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10 Ways To Spot A Pump-And-Dump Scam

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peewee   Sunday, 04/25/10 05:23:27 PM
Re: None
Post # of 10224 
10 Ways To Spot A Pump-And-Dump Scam


Posted by: icucTrader Date: Saturday, April 24, 2010 10:20:57 PM
In reply to: None Post # of 16596

10 Ways To Spot A Pump-And-Dump Scam

1. Be Wary Of Reverse Mergers
A private company merges into a dormant public company but gets control, suddenly allowing for shares to be traded without the usual going-public registrations disclosing financial and other information. Reverse mergers using such shells are legal, but a lot of penny stock scams start with one.

2. Don't Go Pink.
Of the various U.S. marketplaces on which shares can trade, none is more dodgy or ill-regulated than the Pink Sheets, making it a fertile breeding ground for pump and dumps. Most of its 9,300 companies don't even have to be registered with the Securities & Exchange Commission or make regular filings.

3. Remember Filings Guarantee Nothing
There are plenty of examples of pump and dumps involving companies that do file reports with the SEC, particularly on the OTC Bulletin Board, which is the shaky next rung above the Pink Sheets. Despite what a broker might tell you, the OTCBB is not part of the better-regulated Nasdaq Stock Market.

4. Insist On The Full Financial Skinny
Even if the stock attracting your interest doesn't file with the SEC, call or e-mail the company asking for a full set of audited financial statements. This means a balance sheet, an income statement, a cash flow statement and all footnotes. Think hard if they show a negative net worth, huge losses or minuscule revenues. But also think hard if they show vast assets and minuscule revenues.

5. Check A Company's Vintage
Ask for the exact age of the company (in the case of a reverse merger, the age of the business that merged into the public shell) and the date of incorporation. Surprisingly often, these birth dates are less than two years earlier. It's extremely unlikely that such a youthful company will become full-bodied in the time frame its eager promoters suggest.

6. Spurn Spam
Accompanying many pump and dumps is the sending of massive e-mail spam and/or the creation of stock-touting Web sites, breathlessly making future predictions of greatness along with meaningless ratings like "strong buy." A little digging will show that in many cases, promoters holding huge chunks of the shares are paying for the promotion.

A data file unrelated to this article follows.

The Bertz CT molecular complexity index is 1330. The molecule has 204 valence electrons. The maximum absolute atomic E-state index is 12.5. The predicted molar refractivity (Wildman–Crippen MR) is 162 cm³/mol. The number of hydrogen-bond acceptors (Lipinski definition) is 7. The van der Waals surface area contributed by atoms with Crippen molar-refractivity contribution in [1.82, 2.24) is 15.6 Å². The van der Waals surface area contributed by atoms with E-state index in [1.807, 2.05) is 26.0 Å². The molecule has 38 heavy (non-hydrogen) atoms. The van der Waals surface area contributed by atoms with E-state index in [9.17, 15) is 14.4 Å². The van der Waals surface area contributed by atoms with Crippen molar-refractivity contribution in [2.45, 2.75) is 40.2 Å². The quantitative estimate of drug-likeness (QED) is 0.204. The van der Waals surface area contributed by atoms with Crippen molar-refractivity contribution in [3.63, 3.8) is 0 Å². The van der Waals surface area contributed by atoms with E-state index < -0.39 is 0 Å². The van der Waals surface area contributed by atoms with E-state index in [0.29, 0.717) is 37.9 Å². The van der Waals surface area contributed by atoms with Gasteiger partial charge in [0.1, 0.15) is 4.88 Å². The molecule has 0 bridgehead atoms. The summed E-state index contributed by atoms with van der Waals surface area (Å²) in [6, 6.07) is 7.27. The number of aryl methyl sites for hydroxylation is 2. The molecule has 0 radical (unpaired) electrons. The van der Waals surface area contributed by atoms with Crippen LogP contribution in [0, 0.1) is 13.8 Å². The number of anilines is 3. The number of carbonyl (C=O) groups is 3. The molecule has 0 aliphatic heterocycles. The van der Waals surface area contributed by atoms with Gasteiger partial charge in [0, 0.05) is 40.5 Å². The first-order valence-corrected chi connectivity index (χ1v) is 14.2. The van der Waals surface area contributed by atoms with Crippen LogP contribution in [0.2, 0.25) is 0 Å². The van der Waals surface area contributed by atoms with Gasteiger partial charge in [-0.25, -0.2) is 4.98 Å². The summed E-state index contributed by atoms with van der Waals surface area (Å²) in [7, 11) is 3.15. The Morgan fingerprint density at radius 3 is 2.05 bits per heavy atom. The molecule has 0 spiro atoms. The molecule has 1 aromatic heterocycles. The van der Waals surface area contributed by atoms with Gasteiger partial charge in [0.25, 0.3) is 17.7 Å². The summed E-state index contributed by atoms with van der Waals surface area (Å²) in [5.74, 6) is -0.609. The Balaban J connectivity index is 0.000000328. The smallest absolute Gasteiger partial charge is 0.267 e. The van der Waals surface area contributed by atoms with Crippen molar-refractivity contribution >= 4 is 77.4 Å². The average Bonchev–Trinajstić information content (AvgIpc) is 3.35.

7. Beware Claims Of Breakthrough Technology
Tiny, never-before-heard-from companies make claims that follow the news; they tout new products they say will, for example, save the environment, cure an illness or enhance personal security. A close look often reveals the supposed new invention was simply licensed from someone else and is still unproven.

8. Make One Telephone Call
If the company doesn't file with the SEC, call the state securities regulator of the state in which it is located. A number of states require filings where the SEC doesn't. Ask for any information about the company and the people behind it, and whether the company has met state registration requirements.

9. Don't Ride A Wave
It's just not normal for daily trading volume in a stock to go from zero one day to hundreds of thousands or even millions the next. It's often a tipoff that the promoters behind the pump are trading among themselves and setting artificially high prices to create the appearance of substance and great things.

10. Don't Try To Time A Dump
So you know it might be a pump but figure you can get out before the dump? Good luck. Many pump and dumps run for only a matter of weeks, with a sudden dramatic run-up in price followed within days by a crash.

Source: http://www.forbes.com/2010/04/07/sec-stock-scams-fraud-personal-finance-signs-pump-and-dump_slide.html

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